Mrs. Beeton wrote 24 monthly installments in her husband’s publication, The Englishwoman’s Domestic Magazine, between 1859-1861, detailing the upkeep of a household in Victorian England.  In 1861 the 24 volumes were published together as a 1,112-page, 900-recipe volume with the full title The Book of Household Management Comprising Information for the Mistress, Housekeeper, Cook, Kitchen-Maid, Butler, Footman, Coachman, Valet, Upper and Under House-Maids, Lady’s-Maid, Maid of all Work, Laundry-Maid, Nurse and Nurse-Maid, Monthly Wet and Sick Nurses, etc., etc. — also Sanitary, Medical and Legal Memoranda: with a History of the Origin, Properties, and Uses of all Things Connected with Home Life and Comfort.

Better known simply as Mrs. Beeton’s Book of Household Management, the book was incredibly popular in its time, making the young Mrs. Beeton’s name synonymous with domestic duties and home life.  Even today she continues to be a household name (pardon the pun) in contemporary British popular culture, being the subject of TV movies and newspaper articles now and then.  I first heard of her a few years ago when I saw this lovely pattern for knitted wrist warmers.

Tonight in the restaurant I read her book on my iPhone as I waited for my dinner to arrive.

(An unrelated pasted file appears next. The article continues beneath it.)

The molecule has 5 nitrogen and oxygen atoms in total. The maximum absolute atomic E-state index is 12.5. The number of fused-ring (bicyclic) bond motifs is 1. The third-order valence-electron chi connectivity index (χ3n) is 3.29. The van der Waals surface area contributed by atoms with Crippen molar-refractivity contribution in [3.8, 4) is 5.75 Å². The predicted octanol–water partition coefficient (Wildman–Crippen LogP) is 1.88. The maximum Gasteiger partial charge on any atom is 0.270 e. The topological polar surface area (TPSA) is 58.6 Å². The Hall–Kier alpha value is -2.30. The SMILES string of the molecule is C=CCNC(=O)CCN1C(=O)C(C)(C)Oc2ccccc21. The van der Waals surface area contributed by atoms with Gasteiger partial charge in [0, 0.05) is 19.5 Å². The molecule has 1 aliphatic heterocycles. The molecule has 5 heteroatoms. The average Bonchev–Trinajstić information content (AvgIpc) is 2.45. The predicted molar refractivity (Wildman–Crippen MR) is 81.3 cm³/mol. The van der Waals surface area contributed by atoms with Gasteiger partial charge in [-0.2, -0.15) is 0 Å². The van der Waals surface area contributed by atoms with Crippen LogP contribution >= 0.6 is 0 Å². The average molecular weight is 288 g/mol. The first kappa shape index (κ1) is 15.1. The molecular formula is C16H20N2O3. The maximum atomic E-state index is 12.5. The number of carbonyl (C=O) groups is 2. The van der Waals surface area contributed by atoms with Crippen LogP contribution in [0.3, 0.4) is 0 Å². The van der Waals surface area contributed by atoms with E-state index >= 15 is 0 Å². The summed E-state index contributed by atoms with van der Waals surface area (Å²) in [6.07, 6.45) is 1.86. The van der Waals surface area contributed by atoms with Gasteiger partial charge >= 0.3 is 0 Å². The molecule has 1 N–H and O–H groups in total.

It’s no secret to anyone that I love learning about the old ways, and seeing how well I can employ them in my modern life.  I make my own kombucha and an occasional batch of sauerkraut, sometimes dream of sewing on a treadle machine, would rather knit a hat than buy one, and once built myself a camp fridge that could keep milk chilled for a week without electricity, just to see if I could do it.  It’s a geeky aspect of myself that I have embraced wholeheartedly.  I’m an avid student of domestic anthropology, a term that I just made up and like quite a bit.  Studying the old ways of domesticity and finding their usefulness in modern family life.  Cool.

Luckily, the e-reader revolution has made short work of finding resources for such study.  I have a Kindle app on my iPhone and plan to buy an actual Kindle when I get home from Korea.  Browsing the Kindle Store one night, I went on a bit of a public domain downloading frenzy; as if Mrs. Beeton’s tome couldn’t keep me busy, I easily found the following titles available for free.  I haven’t read all of these books – not by a long shot!  But I think they’re super fun to flip through, and they connect me to a view of domestic arts as vital and valued (which is increasingly becoming my view, too).  The authors, who I am calling the Original Domestics, have things to share that we just don’t learn as naturally in today’s society.  I for one hope they have a wonderful revival via the e-reader revolution.


Original Domestics: An (incomplete) E-Reading List

The American Frugal Housewife, by Lydia Maria Francis Child (1832)

The Book of Household Management…, by Mrs. Isabella Mary Beeton (1861)

Exercises in Knitting, by Cornelia Mee (1846)

The Ladies’ Work-Book Containing Instructions in Knitting, Crochet, Point-Lace, &c., author & date unknown

The Ladies’ Work-Table Book, Containing Instructions in Plain & Fancy Needlework, Embroidery, Knitting, Netting & Crochet, author unknown (1844)

A Plain Cookery Book for the Working Classes, by Charles Elmé Francatelli (circa mid 19th c.)

Practical Suggestions for Mother and Housewife, by Marion Mills Miller (circa early 20th c.)